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A Look At How The Subway System Is Being Prepped For Wireless Reception

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TWC News: A Look At How The Subway System Is Being Prepped For Wireless Reception
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By early next year, subway riders should be able to use their mobile devices at dozens more underground stations. NY1 Transit Reporter Jose Martinez takes a behind-the-scenes look at how the century-old subway system is being prepped for wireless reception.

You can tap out a text, check your email or even place a phone call from 36 Manhattan subway stations, but not without more than 100 miles of fiber optic cables running to them from a 12th-floor office.

It's the nerve center of Transit Wireless, the company that's one year into a five-year, $200 million project to bring wireless and cell service to all underground stations.

"This is where history meets technology," said Bill Bayne, CEO of Transit Wireless.

AT&T, Verizon, Sprint and T-Mobile have set up equipment that connects to the company's fiber optic network, which stretches beneath city streets and into access points at subway stations.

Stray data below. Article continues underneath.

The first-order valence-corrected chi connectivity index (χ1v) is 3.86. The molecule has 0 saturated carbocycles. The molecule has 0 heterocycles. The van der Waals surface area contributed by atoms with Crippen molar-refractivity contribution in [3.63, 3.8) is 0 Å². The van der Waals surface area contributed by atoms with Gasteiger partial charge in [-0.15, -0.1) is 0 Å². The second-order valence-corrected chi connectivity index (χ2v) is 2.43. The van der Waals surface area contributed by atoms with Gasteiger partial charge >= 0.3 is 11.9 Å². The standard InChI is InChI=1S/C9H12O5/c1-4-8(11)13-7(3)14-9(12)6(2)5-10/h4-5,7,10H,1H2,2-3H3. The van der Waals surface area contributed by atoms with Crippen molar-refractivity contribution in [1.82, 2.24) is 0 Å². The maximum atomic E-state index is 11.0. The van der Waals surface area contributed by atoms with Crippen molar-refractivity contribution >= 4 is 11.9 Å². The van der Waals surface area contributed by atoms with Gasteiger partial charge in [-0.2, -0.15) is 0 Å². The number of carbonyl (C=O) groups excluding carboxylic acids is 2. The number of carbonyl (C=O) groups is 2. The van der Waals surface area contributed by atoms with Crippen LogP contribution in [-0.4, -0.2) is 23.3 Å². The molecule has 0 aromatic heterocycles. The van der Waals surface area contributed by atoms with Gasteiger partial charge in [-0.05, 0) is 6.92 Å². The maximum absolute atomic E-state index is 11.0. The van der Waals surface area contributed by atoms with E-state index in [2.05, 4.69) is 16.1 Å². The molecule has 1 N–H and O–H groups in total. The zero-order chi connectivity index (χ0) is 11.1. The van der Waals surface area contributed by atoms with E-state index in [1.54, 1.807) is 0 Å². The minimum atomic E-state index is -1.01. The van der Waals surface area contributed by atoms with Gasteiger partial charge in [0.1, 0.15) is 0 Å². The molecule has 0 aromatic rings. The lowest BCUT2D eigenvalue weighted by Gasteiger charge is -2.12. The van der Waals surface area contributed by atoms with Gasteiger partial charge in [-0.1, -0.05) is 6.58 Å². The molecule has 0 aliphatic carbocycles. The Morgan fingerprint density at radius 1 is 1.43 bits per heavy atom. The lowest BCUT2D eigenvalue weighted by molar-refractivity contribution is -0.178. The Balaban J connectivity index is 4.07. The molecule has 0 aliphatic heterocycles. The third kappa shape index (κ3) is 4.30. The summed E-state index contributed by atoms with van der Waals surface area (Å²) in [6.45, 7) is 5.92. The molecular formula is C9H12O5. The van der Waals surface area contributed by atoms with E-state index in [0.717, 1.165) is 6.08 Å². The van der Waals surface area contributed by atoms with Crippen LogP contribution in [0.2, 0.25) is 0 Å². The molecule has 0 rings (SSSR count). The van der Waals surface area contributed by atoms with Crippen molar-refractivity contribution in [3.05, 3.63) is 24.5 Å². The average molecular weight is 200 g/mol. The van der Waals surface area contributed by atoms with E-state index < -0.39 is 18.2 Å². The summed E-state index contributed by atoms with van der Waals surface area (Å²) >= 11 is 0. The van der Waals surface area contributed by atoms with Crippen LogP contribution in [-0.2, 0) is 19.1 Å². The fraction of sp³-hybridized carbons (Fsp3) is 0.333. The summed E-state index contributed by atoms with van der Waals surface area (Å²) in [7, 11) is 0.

"We interconnect and put a point of entry into each station, and pull our fiber into the equipment at each station," Bayne said.

Wireless service arrived at stations along 14th Street in 2011, then expanded in April to dozens of stations on Manhattan's West Side, from 14th to 96th Streets.

"To us, it's not really overly important what the rider sees that goes into it," said MTA spokesperson Kevin Ortiz. "It's obviously a complicated process, but our main goal is really to enhance the customer experience while they're underground, and this goes a long way toward achieving that."

Next up is stations on the East Side and in Queens, where riders are set to get connected early next year.

"Work stuff, I miss texts, all this stuff," said one rider. "The faster we can get more stations, the better."

"It would be helpful," said another. "If you need to reach somebody for an emergency, you can contact them underground."

The fiber optic cables can run only six miles from the base station, so Transit Wireless will need to open another in Manhattan, two in Brooklyn and one each in the Bronx and Queens to blanket every stop.

The MTA says that all 277 underground stations should be ready for cell and wireless service by 2017.

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